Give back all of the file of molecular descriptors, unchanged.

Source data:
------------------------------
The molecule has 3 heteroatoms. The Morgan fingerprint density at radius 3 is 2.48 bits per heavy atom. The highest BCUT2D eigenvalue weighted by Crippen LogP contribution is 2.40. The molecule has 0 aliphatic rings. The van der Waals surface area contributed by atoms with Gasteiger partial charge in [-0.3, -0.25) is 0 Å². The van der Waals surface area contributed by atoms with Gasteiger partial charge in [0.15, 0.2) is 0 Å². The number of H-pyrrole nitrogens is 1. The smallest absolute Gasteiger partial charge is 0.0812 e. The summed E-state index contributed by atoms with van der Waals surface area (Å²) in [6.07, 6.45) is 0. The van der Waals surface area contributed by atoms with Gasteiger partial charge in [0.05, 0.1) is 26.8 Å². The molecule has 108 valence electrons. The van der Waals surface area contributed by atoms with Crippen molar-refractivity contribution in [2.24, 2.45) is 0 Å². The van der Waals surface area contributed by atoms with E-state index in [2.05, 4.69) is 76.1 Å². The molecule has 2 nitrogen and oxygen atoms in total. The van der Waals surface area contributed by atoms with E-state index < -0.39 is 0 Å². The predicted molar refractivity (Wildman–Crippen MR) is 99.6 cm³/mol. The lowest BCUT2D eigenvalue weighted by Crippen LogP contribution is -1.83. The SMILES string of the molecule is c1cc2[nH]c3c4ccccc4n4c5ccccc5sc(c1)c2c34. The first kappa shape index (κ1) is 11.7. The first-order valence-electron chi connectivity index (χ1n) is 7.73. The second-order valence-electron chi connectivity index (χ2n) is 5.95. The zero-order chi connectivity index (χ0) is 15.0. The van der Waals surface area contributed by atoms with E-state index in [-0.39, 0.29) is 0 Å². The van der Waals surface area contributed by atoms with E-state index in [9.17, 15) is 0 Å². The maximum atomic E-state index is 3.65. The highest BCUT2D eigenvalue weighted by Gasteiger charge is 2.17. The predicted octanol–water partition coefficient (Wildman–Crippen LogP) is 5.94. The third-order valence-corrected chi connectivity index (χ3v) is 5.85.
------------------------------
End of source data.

The molecule has 3 heteroatoms. The Morgan fingerprint density at radius 3 is 2.48 bits per heavy atom. The highest BCUT2D eigenvalue weighted by Crippen LogP contribution is 2.40. The molecule has 0 aliphatic rings. The van der Waals surface area contributed by atoms with Gasteiger partial charge in [-0.3, -0.25) is 0 Å². The van der Waals surface area contributed by atoms with Gasteiger partial charge in [0.15, 0.2) is 0 Å². The number of H-pyrrole nitrogens is 1. The smallest absolute Gasteiger partial charge is 0.0812 e. The summed E-state index contributed by atoms with van der Waals surface area (Å²) in [6.07, 6.45) is 0. The van der Waals surface area contributed by atoms with Gasteiger partial charge in [0.05, 0.1) is 26.8 Å². The molecule has 108 valence electrons. The van der Waals surface area contributed by atoms with Crippen molar-refractivity contribution in [2.24, 2.45) is 0 Å². The van der Waals surface area contributed by atoms with E-state index in [2.05, 4.69) is 76.1 Å². The molecule has 2 nitrogen and oxygen atoms in total. The van der Waals surface area contributed by atoms with E-state index < -0.39 is 0 Å². The predicted molar refractivity (Wildman–Crippen MR) is 99.6 cm³/mol. The lowest BCUT2D eigenvalue weighted by Crippen LogP contribution is -1.83. The SMILES string of the molecule is c1cc2[nH]c3c4ccccc4n4c5ccccc5sc(c1)c2c34. The first kappa shape index (κ1) is 11.7. The first-order valence-electron chi connectivity index (χ1n) is 7.73. The second-order valence-electron chi connectivity index (χ2n) is 5.95. The zero-order chi connectivity index (χ0) is 15.0. The van der Waals surface area contributed by atoms with E-state index in [-0.39, 0.29) is 0 Å². The van der Waals surface area contributed by atoms with E-state index in [9.17, 15) is 0 Å². The maximum atomic E-state index is 3.65. The highest BCUT2D eigenvalue weighted by Gasteiger charge is 2.17. The predicted octanol–water partition coefficient (Wildman–Crippen LogP) is 5.94. The third-order valence-corrected chi connectivity index (χ3v) is 5.85.